Biochar, a highly porous material produced from plant waste, is mostly used in agriculture as a soil conditioner, in livestock farming as a feed supplement, and in metalworking as a reducing agent. The latest developments at the Ithaka Institute are now focusing on its use as a building material.
People are often fascinated by the structure of my earthbag home, but in truth that was the easy part. It’s the plaster that is an art. And a science. At times I thought it might have even been witchcraft. Because it took me just 6 weeks to build my earthbag house, but almost 2 years to get my plaster sitting beautifully on my walls without cracks or bits of it falling off.
“It can take about two weeks to get your tests ready for this particular mix so make sure to leave enough time. You are going to need to do a number of tests before you find your ideal render, as the materials and the way they react to the environment are going to be different everywhere in the world. Even if you are living in a similar climate to us here, I would not recommend copying our mix as the clay, sand and poo you will be using will not likely be the same.”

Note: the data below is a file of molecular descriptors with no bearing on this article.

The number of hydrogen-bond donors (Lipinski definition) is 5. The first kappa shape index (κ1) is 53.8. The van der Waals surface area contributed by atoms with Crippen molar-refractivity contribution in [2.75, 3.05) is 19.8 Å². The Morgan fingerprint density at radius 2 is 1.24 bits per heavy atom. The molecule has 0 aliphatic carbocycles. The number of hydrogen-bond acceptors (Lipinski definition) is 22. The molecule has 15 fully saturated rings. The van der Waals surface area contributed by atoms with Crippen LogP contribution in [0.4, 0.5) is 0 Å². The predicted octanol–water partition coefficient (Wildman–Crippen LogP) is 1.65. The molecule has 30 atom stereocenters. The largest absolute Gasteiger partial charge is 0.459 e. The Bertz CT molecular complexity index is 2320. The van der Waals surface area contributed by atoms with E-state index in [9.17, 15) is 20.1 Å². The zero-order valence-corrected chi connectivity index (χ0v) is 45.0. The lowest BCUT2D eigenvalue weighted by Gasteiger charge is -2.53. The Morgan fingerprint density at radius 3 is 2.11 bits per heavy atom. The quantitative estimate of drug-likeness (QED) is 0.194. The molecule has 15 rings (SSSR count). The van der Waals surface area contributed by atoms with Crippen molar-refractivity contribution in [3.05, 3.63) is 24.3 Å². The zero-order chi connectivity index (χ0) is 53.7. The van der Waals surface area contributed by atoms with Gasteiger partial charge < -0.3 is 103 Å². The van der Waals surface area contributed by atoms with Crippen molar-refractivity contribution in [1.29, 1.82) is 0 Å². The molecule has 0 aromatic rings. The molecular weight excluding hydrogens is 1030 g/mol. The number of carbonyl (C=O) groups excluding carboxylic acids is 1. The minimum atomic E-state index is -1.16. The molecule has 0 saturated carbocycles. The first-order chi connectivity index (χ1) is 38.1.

“In this video, and the next few I post, I will be showcasing the buildings of Kyle Yoder, who’s lived at Dancing Rabbit ecovillage for several years and is known for the organic forms of his design. One of the great things about natural building is the freedom it gives builders to think beyond the 90 degree angle. Kyle’s just begun the finish plaster of his own home, the Gnestle, and we’re going to get a peek at his work and a little explanation from the builder himself.
“No matter what material you build your house with, the finishes will always be the most visible part both inside and out. For thousands of years people have used natural materials to improve the appearance of their buildings, to protect their buildings from the elements, and to hide the rougher qualities of their walls. Despite advances in technology and industrial methods of production, most houses are still finished with natural plasters and renders. In this article we’ll explore the three most common types of plaster, discuss their benefits and limitations, and talk about why they’re the best option for home finishings, not only in natural homes, but in conventional homes too.
“How to choose your exterior plaster?
1) make it breathable — this refers to the ability of a material to allow humidity back-and-forth through the surface (it does not mean there is literally air flow through the material).